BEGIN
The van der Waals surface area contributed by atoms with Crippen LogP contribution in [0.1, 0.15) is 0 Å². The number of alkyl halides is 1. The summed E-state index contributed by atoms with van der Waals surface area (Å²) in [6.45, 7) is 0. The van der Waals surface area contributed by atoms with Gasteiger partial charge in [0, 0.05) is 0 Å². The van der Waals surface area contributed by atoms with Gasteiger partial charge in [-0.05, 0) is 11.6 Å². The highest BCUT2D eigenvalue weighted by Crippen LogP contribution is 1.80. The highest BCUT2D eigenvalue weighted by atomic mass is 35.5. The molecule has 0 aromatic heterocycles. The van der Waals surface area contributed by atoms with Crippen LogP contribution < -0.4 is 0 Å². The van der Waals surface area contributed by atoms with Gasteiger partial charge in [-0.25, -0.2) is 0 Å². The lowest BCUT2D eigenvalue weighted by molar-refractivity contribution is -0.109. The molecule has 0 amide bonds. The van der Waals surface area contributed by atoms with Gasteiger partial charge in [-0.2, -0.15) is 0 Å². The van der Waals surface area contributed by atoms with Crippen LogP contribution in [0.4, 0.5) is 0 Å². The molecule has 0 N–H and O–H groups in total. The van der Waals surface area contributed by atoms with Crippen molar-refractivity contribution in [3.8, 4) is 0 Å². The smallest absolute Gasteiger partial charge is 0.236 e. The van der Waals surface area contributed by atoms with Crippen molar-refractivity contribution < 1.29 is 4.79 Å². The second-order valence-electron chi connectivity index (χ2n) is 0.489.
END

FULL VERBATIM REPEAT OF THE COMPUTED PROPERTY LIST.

The van der Waals surface area contributed by atoms with Crippen LogP contribution in [0.1, 0.15) is 0 Å². The number of alkyl halides is 1. The summed E-state index contributed by atoms with van der Waals surface area (Å²) in [6.45, 7) is 0. The van der Waals surface area contributed by atoms with Gasteiger partial charge in [0, 0.05) is 0 Å². The van der Waals surface area contributed by atoms with Gasteiger partial charge in [-0.05, 0) is 11.6 Å². The highest BCUT2D eigenvalue weighted by Crippen LogP contribution is 1.80. The highest BCUT2D eigenvalue weighted by atomic mass is 35.5. The molecule has 0 aromatic heterocycles. The van der Waals surface area contributed by atoms with Crippen LogP contribution < -0.4 is 0 Å². The van der Waals surface area contributed by atoms with Gasteiger partial charge in [-0.25, -0.2) is 0 Å². The lowest BCUT2D eigenvalue weighted by molar-refractivity contribution is -0.109. The molecule has 0 amide bonds. The van der Waals surface area contributed by atoms with Gasteiger partial charge in [-0.2, -0.15) is 0 Å². The van der Waals surface area contributed by atoms with Crippen LogP contribution in [0.4, 0.5) is 0 Å². The molecule has 0 N–H and O–H groups in total. The van der Waals surface area contributed by atoms with Crippen molar-refractivity contribution in [3.8, 4) is 0 Å². The smallest absolute Gasteiger partial charge is 0.236 e. The van der Waals surface area contributed by atoms with Crippen molar-refractivity contribution < 1.29 is 4.79 Å². The second-order valence-electron chi connectivity index (χ2n) is 0.489.